For most of last week, it was sad news for followers of Fresno’s music scene, as social media pages filled up with memorials to two well-known performers.
The first was Geoff Thurman, who died Jan. 12 after being hospitalized for an emergency surgery. He was 59.
That news was followed quickly by the death of Jonathan Mahaffey. The singer and guitarist (also 59) was found behind a Round Table Pizza in northeast Fresno on Jan. 17. The city’s police department said he had been shot and is investigating his death.
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Mahaffey graduated from Hoover High School and became a part of Fresno’s rock scene in the late 1970s with his band The Roids. Over the years, he became known mostly as a solo artist, writing and recording raspy-voiced blues tunes and performing at bars and clubs around town.
“There was a built-in charisma in his music,” said Central Valley Blues Society president Don Heflin. He remembers meeting Mahaffey as teenager at a concert at Roeding Park. Years later, they played together in The Roids.
Heflin counts his work with Mahaffey as some of the best of his career.
Mahaffey was not without his demons, Heflin said. While the two remained friends after the Roids, Mahaffey floated in and out of Heflin’s life, often inviting him to lengthy recording sessions – some lasted as long as 24 hours – then disappearing for a month at a time.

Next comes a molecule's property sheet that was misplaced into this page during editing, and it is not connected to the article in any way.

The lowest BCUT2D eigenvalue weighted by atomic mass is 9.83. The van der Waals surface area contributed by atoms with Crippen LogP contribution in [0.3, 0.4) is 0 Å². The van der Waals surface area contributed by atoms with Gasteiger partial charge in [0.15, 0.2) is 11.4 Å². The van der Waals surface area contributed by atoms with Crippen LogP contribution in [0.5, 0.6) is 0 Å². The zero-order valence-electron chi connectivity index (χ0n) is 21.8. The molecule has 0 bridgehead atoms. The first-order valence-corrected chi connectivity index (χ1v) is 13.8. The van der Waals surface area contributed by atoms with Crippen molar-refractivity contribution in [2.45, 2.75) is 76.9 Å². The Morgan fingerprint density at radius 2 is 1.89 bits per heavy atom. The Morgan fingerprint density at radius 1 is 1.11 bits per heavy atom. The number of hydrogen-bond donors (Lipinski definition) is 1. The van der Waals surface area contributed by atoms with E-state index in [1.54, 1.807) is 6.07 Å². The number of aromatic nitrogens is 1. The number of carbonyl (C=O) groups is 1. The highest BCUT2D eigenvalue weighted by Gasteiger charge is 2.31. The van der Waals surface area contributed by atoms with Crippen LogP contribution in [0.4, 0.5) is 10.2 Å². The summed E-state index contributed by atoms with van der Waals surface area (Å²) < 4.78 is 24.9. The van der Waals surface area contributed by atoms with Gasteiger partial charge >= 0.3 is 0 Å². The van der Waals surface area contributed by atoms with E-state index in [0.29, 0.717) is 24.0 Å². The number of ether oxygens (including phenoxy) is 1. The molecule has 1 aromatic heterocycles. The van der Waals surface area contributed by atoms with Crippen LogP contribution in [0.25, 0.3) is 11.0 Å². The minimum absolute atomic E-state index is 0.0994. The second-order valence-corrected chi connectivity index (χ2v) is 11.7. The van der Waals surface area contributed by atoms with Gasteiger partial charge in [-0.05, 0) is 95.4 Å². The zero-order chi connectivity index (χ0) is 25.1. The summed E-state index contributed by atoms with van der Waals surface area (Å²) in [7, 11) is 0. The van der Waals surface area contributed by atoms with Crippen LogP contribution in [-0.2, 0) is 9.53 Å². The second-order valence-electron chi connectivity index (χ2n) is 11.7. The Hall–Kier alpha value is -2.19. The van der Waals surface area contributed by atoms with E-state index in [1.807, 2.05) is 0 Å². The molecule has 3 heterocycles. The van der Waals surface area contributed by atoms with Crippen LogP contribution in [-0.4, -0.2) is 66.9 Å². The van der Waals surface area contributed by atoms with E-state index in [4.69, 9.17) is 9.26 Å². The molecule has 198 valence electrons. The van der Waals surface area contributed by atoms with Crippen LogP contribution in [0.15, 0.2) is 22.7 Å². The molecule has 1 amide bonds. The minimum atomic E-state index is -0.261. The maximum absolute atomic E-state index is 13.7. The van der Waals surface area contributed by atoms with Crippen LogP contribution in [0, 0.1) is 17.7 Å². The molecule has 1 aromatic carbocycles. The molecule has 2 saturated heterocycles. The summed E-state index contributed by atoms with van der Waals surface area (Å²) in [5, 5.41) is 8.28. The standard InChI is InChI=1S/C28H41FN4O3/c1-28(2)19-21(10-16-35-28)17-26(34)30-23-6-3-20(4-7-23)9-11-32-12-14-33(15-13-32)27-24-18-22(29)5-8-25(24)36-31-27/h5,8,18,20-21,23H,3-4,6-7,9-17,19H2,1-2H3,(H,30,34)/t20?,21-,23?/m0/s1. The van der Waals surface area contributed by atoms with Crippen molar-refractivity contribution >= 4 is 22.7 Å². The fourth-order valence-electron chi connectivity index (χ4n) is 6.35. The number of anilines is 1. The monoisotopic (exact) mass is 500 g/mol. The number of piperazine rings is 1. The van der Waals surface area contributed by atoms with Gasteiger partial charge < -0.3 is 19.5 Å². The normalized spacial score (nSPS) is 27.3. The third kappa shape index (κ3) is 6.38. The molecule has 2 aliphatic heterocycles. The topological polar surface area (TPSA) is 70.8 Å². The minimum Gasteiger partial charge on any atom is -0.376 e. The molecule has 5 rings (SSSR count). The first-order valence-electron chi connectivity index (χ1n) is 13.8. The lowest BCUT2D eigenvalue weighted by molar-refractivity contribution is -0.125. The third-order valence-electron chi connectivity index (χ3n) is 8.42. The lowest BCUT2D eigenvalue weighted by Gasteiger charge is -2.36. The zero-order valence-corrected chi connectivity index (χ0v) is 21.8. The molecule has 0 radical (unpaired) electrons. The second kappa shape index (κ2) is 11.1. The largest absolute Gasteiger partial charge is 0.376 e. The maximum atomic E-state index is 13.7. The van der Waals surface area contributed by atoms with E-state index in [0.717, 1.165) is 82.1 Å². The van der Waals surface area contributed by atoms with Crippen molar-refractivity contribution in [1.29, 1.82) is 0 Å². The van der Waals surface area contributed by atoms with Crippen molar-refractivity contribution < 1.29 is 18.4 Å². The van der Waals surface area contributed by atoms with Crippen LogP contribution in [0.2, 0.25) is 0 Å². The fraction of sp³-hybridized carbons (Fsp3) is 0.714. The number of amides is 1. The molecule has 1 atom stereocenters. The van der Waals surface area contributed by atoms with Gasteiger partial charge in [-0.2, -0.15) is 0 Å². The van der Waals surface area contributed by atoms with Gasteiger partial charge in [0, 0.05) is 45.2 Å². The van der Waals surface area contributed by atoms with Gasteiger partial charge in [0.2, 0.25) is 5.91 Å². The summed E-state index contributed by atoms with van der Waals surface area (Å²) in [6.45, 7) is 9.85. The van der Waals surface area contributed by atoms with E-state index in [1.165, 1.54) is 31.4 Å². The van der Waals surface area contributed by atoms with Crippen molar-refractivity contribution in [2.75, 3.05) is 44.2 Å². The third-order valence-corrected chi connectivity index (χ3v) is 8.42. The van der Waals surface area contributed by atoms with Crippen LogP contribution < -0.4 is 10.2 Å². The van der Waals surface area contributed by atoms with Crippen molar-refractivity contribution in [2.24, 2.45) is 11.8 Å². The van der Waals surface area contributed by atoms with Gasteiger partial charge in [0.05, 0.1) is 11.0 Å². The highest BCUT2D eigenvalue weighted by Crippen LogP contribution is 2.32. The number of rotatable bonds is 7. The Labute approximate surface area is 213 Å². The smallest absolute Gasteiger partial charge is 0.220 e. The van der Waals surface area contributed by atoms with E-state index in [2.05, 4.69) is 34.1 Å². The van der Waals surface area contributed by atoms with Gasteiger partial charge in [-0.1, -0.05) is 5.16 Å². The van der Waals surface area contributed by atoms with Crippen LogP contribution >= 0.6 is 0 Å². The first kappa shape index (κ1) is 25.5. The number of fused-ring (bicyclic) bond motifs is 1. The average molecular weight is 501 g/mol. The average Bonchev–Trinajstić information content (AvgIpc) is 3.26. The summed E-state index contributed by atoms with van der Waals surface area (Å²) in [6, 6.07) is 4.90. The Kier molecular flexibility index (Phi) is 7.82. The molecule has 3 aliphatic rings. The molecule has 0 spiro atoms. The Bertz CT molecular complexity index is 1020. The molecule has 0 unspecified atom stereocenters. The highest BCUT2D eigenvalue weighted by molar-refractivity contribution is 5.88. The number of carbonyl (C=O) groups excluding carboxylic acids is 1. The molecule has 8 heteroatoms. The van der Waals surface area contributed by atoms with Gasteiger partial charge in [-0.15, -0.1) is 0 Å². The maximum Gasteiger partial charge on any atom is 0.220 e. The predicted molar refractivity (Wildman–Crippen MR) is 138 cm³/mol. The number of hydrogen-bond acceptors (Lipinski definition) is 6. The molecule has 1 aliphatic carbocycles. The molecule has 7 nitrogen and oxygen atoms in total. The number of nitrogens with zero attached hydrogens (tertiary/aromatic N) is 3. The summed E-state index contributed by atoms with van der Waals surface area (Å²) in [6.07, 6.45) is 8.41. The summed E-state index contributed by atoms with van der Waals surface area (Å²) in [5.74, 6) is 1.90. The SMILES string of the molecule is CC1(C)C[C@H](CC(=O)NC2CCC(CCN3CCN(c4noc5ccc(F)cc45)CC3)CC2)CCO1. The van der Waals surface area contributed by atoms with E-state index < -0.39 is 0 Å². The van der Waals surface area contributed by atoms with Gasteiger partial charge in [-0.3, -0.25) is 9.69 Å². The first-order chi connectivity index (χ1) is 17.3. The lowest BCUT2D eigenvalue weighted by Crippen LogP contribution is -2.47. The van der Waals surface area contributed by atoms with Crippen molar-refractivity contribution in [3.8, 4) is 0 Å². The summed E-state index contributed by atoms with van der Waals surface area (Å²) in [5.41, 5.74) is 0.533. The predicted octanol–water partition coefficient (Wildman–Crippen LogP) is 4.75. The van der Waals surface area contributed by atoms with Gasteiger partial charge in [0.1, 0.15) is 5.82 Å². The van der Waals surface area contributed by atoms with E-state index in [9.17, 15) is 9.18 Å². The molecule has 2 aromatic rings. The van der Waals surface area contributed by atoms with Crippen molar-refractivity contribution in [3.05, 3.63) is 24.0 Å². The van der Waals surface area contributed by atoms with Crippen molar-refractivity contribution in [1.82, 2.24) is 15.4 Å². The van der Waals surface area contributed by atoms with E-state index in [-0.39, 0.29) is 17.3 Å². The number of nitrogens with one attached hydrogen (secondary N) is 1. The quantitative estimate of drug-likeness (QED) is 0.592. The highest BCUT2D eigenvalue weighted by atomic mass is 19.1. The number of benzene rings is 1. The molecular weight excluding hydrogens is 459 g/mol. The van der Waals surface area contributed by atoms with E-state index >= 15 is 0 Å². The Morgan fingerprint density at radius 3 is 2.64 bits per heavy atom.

A GoFundMe campaign has been set up to help Mahaffey’s family with funeral expenses. A memorial is being planned for next month, Heflin says.
Thurman was comparatively new to Fresno.
He moved here in 2011 from Nashville, where he had worked as a record producer and songwriter, alongside artists like Amy Grant (he also accompanied Ricky Skaggs at The Ryman Auditorium, if you need evidence of his cred).
Thurman was eager to become part of the local scene, said Michael Keeney Sr., who remembers getting multiple calls from the musician asking for a spot on one of Keeney’s infamous showcase concerts. He agreed to let Thurman play in between sets.
“He blew everybody away,” Keeney says. Thurman became a staple at the Keeney Nation concerts and put together a seven-piece jazz/pop jam band that gigged around town.
He also became an adoptive member of the Keeney family.
And he stayed that way.
“I’ve had 17 surgeries over the last three years,” Keeney said.
“After every one of them, Geoff was there in the room when I woke up.”
A songwriter memorial will be held for Thurman 1 p.m. Feb. 11 at K-Jewel Art Gallery in the One Putt building downtown. A second tribute will be held Feb. 18 at Fulton 55. That will be the “loud one,” Keeney says.
A third memorial will be held in Nashville on Feb. 24, according to a Facebook post from Thurman’s family.